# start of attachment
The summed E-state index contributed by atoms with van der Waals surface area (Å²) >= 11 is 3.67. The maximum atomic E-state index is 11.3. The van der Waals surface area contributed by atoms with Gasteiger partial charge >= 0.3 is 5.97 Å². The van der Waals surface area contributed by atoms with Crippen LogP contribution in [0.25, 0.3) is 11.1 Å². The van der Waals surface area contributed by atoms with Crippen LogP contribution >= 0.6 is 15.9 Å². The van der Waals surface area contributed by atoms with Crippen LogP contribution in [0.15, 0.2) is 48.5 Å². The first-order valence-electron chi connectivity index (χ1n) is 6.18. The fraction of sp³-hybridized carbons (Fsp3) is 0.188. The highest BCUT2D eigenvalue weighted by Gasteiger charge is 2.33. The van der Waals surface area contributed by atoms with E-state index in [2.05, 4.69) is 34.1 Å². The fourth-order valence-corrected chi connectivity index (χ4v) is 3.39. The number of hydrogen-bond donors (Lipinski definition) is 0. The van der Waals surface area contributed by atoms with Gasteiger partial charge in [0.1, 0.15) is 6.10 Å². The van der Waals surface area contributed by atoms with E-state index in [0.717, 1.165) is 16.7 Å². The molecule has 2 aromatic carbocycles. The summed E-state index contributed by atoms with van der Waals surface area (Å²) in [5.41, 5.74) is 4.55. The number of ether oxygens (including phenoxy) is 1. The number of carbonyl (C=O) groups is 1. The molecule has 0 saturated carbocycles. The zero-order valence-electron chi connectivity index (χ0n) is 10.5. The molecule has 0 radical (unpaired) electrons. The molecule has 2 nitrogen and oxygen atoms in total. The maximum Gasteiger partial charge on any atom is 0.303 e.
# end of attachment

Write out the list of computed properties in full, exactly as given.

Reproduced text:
The summed E-state index contributed by atoms with van der Waals surface area (Å²) >= 11 is 3.67. The maximum atomic E-state index is 11.3. The van der Waals surface area contributed by atoms with Gasteiger partial charge >= 0.3 is 5.97 Å². The van der Waals surface area contributed by atoms with Crippen LogP contribution in [0.25, 0.3) is 11.1 Å². The van der Waals surface area contributed by atoms with Crippen LogP contribution >= 0.6 is 15.9 Å². The van der Waals surface area contributed by atoms with Crippen LogP contribution in [0.15, 0.2) is 48.5 Å². The first-order valence-electron chi connectivity index (χ1n) is 6.18. The fraction of sp³-hybridized carbons (Fsp3) is 0.188. The highest BCUT2D eigenvalue weighted by Gasteiger charge is 2.33. The van der Waals surface area contributed by atoms with E-state index in [2.05, 4.69) is 34.1 Å². The fourth-order valence-corrected chi connectivity index (χ4v) is 3.39. The number of hydrogen-bond donors (Lipinski definition) is 0. The van der Waals surface area contributed by atoms with Gasteiger partial charge in [0.1, 0.15) is 6.10 Å². The van der Waals surface area contributed by atoms with E-state index in [0.717, 1.165) is 16.7 Å². The molecule has 2 aromatic carbocycles. The summed E-state index contributed by atoms with van der Waals surface area (Å²) in [5.41, 5.74) is 4.55. The number of ether oxygens (including phenoxy) is 1. The number of carbonyl (C=O) groups is 1. The molecule has 0 saturated carbocycles. The zero-order valence-electron chi connectivity index (χ0n) is 10.5. The molecule has 0 radical (unpaired) electrons. The molecule has 2 nitrogen and oxygen atoms in total. The maximum Gasteiger partial charge on any atom is 0.303 e.